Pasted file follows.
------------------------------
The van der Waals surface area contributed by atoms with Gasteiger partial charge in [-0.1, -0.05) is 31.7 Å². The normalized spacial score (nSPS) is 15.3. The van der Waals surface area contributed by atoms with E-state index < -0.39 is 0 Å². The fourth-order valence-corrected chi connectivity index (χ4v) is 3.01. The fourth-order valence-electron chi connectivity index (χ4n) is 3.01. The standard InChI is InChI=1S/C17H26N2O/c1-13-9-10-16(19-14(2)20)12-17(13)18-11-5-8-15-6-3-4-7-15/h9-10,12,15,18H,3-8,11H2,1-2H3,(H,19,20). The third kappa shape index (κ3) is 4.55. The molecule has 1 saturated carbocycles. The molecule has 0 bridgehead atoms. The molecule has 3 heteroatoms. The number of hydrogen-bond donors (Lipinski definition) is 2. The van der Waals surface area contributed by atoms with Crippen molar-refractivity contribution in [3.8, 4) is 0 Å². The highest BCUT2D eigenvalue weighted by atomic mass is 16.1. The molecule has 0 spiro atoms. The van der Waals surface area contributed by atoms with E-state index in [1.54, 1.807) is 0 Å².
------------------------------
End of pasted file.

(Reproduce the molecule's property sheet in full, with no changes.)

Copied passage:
The van der Waals surface area contributed by atoms with Gasteiger partial charge in [-0.1, -0.05) is 31.7 Å². The normalized spacial score (nSPS) is 15.3. The van der Waals surface area contributed by atoms with E-state index < -0.39 is 0 Å². The fourth-order valence-corrected chi connectivity index (χ4v) is 3.01. The fourth-order valence-electron chi connectivity index (χ4n) is 3.01. The standard InChI is InChI=1S/C17H26N2O/c1-13-9-10-16(19-14(2)20)12-17(13)18-11-5-8-15-6-3-4-7-15/h9-10,12,15,18H,3-8,11H2,1-2H3,(H,19,20). The third kappa shape index (κ3) is 4.55. The molecule has 1 saturated carbocycles. The molecule has 0 bridgehead atoms. The molecule has 3 heteroatoms. The number of hydrogen-bond donors (Lipinski definition) is 2. The van der Waals surface area contributed by atoms with Crippen molar-refractivity contribution in [3.8, 4) is 0 Å². The highest BCUT2D eigenvalue weighted by atomic mass is 16.1. The molecule has 0 spiro atoms. The van der Waals surface area contributed by atoms with E-state index in [1.54, 1.807) is 0 Å².